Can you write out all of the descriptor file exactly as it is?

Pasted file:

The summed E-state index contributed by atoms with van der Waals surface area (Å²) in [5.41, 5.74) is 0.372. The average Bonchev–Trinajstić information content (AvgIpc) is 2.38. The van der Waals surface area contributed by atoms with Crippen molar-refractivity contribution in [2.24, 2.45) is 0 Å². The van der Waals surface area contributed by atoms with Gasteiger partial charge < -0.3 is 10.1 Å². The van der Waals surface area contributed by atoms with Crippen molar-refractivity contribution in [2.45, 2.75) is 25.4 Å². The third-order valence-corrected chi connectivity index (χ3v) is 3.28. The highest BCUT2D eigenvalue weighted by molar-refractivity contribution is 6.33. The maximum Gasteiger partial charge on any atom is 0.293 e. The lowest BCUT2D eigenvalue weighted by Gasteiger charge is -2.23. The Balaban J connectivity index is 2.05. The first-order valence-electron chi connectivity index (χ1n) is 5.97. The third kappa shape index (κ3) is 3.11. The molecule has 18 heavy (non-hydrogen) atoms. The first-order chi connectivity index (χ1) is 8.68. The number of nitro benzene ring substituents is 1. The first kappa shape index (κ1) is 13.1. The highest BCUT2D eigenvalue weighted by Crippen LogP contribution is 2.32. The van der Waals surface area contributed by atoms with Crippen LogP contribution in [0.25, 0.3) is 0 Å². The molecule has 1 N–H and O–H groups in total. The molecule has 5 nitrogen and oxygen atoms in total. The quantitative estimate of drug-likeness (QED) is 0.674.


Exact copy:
The summed E-state index contributed by atoms with van der Waals surface area (Å²) in [5.41, 5.74) is 0.372. The average Bonchev–Trinajstić information content (AvgIpc) is 2.38. The van der Waals surface area contributed by atoms with Crippen molar-refractivity contribution in [2.24, 2.45) is 0 Å². The van der Waals surface area contributed by atoms with Gasteiger partial charge < -0.3 is 10.1 Å². The van der Waals surface area contributed by atoms with Crippen molar-refractivity contribution in [2.45, 2.75) is 25.4 Å². The third-order valence-corrected chi connectivity index (χ3v) is 3.28. The highest BCUT2D eigenvalue weighted by molar-refractivity contribution is 6.33. The maximum Gasteiger partial charge on any atom is 0.293 e. The lowest BCUT2D eigenvalue weighted by Gasteiger charge is -2.23. The Balaban J connectivity index is 2.05. The first-order valence-electron chi connectivity index (χ1n) is 5.97. The third kappa shape index (κ3) is 3.11. The molecule has 18 heavy (non-hydrogen) atoms. The first-order chi connectivity index (χ1) is 8.68. The number of nitro benzene ring substituents is 1. The first kappa shape index (κ1) is 13.1. The highest BCUT2D eigenvalue weighted by Crippen LogP contribution is 2.32. The van der Waals surface area contributed by atoms with Crippen LogP contribution in [0.25, 0.3) is 0 Å². The molecule has 1 N–H and O–H groups in total. The molecule has 5 nitrogen and oxygen atoms in total. The quantitative estimate of drug-likeness (QED) is 0.674.